Nearly 50,000 salmon escape from fish farm after Storm Ellen damages pens

Almost 50,000 salmon managed to escape from a fish farm in Scotland after it was damaged by Storm Ellen.

The ferocious winds last week inflicted damage on four out of 10 fish pens on the North Carradale farm, near Campbeltown, Argyll.

The company running the farm said mooring ropes attached to seabed anchors had broken, tearing the nets and allowing a huge number of salmon to swim away — about 10% of the farm's total stock.

By August 22 the pens were re-secured and put back in their original location on Tuesday.

Sadly just over 30,000 of the escaping salmon died as a result.

  • Daily Star's newsletter brings you the biggest and best stories – sign up today

The North Carradale farm housed 550,700 salmon before the four pens were damaged in the storm.

Seafood company Mowi said 48,834 salmon escaped, 30,616 died and 125,900 were harvested from the damaged pens.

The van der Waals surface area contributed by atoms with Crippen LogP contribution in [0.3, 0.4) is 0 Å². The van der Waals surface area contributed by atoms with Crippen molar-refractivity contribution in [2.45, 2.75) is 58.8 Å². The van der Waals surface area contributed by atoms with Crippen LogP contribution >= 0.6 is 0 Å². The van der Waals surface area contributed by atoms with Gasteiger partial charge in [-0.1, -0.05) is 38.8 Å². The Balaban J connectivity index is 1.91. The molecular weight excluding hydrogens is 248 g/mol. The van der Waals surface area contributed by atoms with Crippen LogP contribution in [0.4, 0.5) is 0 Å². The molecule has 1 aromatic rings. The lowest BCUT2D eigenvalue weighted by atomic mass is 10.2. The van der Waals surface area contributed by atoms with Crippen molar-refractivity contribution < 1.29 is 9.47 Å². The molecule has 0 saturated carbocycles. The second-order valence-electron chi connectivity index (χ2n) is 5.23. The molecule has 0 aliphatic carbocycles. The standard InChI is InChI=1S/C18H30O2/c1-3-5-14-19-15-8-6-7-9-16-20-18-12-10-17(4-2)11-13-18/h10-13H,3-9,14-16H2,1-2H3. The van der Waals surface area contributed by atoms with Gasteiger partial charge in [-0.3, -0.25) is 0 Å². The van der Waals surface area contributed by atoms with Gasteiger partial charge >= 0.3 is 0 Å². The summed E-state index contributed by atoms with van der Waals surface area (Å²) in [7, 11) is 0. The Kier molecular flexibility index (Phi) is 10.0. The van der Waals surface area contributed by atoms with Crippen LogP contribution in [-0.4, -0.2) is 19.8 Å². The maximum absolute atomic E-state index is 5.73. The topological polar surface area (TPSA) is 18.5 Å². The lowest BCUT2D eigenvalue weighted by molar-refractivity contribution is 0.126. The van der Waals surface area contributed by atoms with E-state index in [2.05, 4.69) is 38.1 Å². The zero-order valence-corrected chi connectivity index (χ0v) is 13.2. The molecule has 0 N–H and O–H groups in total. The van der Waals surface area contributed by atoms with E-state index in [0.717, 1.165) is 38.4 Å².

The farm has now sent the torn mooring ropes damaged in the storm to Aberdeen for further testing.

A spokeswoman for the Scottish Environment Protection Agency told the BBC that it "shares concerns" regarding the loss of salmon.

"Whilst we are confident that marine pens have been returned to their authorised position and there was no significant pollution, we are liaising with Mowi and Marine Scotland, who have responsibility for fish escapes and their reporting," she said.

Environmental campaigners are concerned about the escaped fish breeding with wild Scottish salmon.

Corin Smith, head of campaign group Inside Scottish Salmon Feedlots, said: "For wild Scottish Atlantic salmon on the west coast of Scotland this is the ecological equivalent of an oil tanker running aground.

"The impacts of an escape of farmed salmon from this facility on this scale could finally wipe out, through interbreeding and introducing disease and genetic weaknesses, the tiny population (est 20,000) of genuinely wild Scottish salmon that remain on the west coast.

"Escaped farmed salmon need to be removed from the wild urgently. Those that may catch them by accident need to beware that they may not be safe to eat."

Source: Read Full Article